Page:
Another example of zero-tolerance critique has cropped up in the news this week. A first-grader in Colorado Springs, Colorado, was suspended for pointing his fingers in the shape of a gun at another student.
Six-year-old Elijah Thurston said “bang, bang” at the other child as he made the gesture.
In a climate where school shootings are becoming all too normal, the school’s reaction to suspend the young boy for a day may not seem too harsh. But consider that even just 10 years ago such an act would have been considered innocent child’s play and you’re looking at an entire argument.
The boy’s father told an ABC affiliate in Colorado the boy was just playing.
“What 6-year-old doesn’t play cops and robbers,” he said during an interview with the station.
The little boy was coloring at a table while his father spoke. His chubby cheeks and long eyelashes portrayed a boy barely out of diapers, not one who presented a threat to anyone.
“He knows the difference between really doing that and just putting your finger up,” Elijah’s dad said. “We make sure he knows the severity of what he said.”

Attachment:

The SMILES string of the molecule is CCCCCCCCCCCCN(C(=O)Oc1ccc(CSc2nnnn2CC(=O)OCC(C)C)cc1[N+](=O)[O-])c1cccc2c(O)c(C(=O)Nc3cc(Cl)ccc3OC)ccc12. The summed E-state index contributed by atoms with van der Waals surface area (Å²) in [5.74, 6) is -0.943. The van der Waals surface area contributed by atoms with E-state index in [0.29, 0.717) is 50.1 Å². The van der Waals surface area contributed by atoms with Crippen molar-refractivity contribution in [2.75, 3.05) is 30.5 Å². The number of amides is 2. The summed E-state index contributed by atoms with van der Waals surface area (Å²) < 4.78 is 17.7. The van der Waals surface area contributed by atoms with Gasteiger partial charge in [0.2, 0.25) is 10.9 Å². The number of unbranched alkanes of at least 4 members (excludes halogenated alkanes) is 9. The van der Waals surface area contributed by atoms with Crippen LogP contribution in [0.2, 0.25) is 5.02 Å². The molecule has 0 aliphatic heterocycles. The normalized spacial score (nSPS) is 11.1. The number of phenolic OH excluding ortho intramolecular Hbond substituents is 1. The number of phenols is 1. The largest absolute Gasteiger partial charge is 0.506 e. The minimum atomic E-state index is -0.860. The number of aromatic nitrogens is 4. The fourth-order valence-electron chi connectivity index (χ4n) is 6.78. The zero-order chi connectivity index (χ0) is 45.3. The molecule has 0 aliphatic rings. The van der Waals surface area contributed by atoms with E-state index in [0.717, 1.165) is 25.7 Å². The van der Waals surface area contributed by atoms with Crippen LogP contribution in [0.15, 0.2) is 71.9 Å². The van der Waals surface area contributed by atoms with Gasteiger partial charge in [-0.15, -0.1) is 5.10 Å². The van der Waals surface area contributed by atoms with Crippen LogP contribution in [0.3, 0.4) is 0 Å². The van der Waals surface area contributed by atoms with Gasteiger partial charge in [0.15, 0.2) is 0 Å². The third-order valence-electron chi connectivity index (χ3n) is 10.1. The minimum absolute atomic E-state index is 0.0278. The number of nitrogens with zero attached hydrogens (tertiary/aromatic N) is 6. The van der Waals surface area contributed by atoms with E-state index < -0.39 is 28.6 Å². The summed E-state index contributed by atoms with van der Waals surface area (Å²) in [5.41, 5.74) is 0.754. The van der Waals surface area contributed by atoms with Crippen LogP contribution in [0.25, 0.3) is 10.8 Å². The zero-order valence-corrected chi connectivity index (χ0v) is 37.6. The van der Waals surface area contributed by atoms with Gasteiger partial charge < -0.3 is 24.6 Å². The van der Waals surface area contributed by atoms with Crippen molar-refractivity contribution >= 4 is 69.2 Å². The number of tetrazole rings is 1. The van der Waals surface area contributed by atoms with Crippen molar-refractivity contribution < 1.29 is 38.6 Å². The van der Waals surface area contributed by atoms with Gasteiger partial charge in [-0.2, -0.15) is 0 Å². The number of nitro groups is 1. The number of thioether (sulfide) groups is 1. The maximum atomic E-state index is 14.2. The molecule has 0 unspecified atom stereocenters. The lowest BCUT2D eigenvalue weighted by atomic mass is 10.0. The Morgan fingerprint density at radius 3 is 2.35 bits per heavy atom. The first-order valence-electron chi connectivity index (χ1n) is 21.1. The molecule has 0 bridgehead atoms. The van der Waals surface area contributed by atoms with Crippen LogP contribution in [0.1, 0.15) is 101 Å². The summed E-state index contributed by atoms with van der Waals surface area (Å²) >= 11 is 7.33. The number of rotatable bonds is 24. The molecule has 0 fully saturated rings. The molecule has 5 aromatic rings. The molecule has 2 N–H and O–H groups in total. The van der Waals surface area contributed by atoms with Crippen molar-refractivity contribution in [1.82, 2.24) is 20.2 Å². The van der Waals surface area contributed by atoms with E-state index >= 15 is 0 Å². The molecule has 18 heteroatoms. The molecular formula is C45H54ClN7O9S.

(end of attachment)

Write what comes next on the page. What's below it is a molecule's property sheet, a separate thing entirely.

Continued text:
The boy’s parents are also making him write an apology letter.
The school suspended Elijah based on its zero-tolerance policy as it pertains to threats of violence. School districts nationwide have adopted such rules that allow little, if any, wiggle room for consideration.
Cases like Elijah’s have continued to raise doubt over whether such stringent rules are appropriate. They leave no room for educators to take into consideration a child’s age or other contributing circumstances.
Locally in 2013 a student at Bartow High School was arrested and suspended for 10-days after blowing up a water bottle by mixing chemicals. Kiera Wilmot, a junior at the time of the incident, said she was doing a science experiment involving a volcano when the explosion occurred. No one was hurt in the accident, but Wilmot faced an uphill battle finishing high school and getting into college after the fact.
Another high school freshman in Detroit, Kyle Thompson, was arrested and expelled from all public schools in Michigan for one year after a misunderstanding with a teacher that led to the teen and his teacher tugging back and forth on a piece of paper.
Student eyewitnesses in that case confirmed that it was all just an accident – people were even laughing including the teacher. But the school’s hands were tied because of zero-tolerance.
The ACLU took his side and circulated a petition that gained more than 12,000 signatures.
“Zero-tolerance laws criminalize young students for minor infractions that should be dealt with internally by schools,” the petition reads. “Reform zero-tolerance laws now so that our kids are put on a path to success rather than a path to prison.”